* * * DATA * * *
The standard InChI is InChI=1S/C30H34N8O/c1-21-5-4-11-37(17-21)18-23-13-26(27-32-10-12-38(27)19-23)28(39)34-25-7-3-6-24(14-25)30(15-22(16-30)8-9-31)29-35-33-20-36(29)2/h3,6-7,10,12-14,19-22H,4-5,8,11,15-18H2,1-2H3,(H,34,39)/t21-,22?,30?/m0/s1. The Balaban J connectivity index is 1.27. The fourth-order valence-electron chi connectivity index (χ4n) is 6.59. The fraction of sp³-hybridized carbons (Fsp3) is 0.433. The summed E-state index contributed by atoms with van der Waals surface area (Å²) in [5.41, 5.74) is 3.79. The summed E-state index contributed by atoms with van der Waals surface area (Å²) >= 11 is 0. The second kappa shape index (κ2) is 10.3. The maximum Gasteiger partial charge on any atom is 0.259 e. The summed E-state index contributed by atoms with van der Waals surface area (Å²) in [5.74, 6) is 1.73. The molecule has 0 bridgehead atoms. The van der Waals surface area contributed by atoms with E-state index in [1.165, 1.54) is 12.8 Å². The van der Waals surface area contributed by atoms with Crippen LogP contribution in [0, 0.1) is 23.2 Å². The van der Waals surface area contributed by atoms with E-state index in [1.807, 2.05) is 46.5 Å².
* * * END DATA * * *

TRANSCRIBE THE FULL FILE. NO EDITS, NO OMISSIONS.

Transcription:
The standard InChI is InChI=1S/C30H34N8O/c1-21-5-4-11-37(17-21)18-23-13-26(27-32-10-12-38(27)19-23)28(39)34-25-7-3-6-24(14-25)30(15-22(16-30)8-9-31)29-35-33-20-36(29)2/h3,6-7,10,12-14,19-22H,4-5,8,11,15-18H2,1-2H3,(H,34,39)/t21-,22?,30?/m0/s1. The Balaban J connectivity index is 1.27. The fourth-order valence-electron chi connectivity index (χ4n) is 6.59. The fraction of sp³-hybridized carbons (Fsp3) is 0.433. The summed E-state index contributed by atoms with van der Waals surface area (Å²) in [5.41, 5.74) is 3.79. The summed E-state index contributed by atoms with van der Waals surface area (Å²) >= 11 is 0. The second kappa shape index (κ2) is 10.3. The maximum Gasteiger partial charge on any atom is 0.259 e. The summed E-state index contributed by atoms with van der Waals surface area (Å²) in [5.74, 6) is 1.73. The molecule has 0 bridgehead atoms. The van der Waals surface area contributed by atoms with E-state index in [1.165, 1.54) is 12.8 Å². The van der Waals surface area contributed by atoms with Crippen LogP contribution in [0, 0.1) is 23.2 Å². The van der Waals surface area contributed by atoms with E-state index in [1.807, 2.05) is 46.5 Å².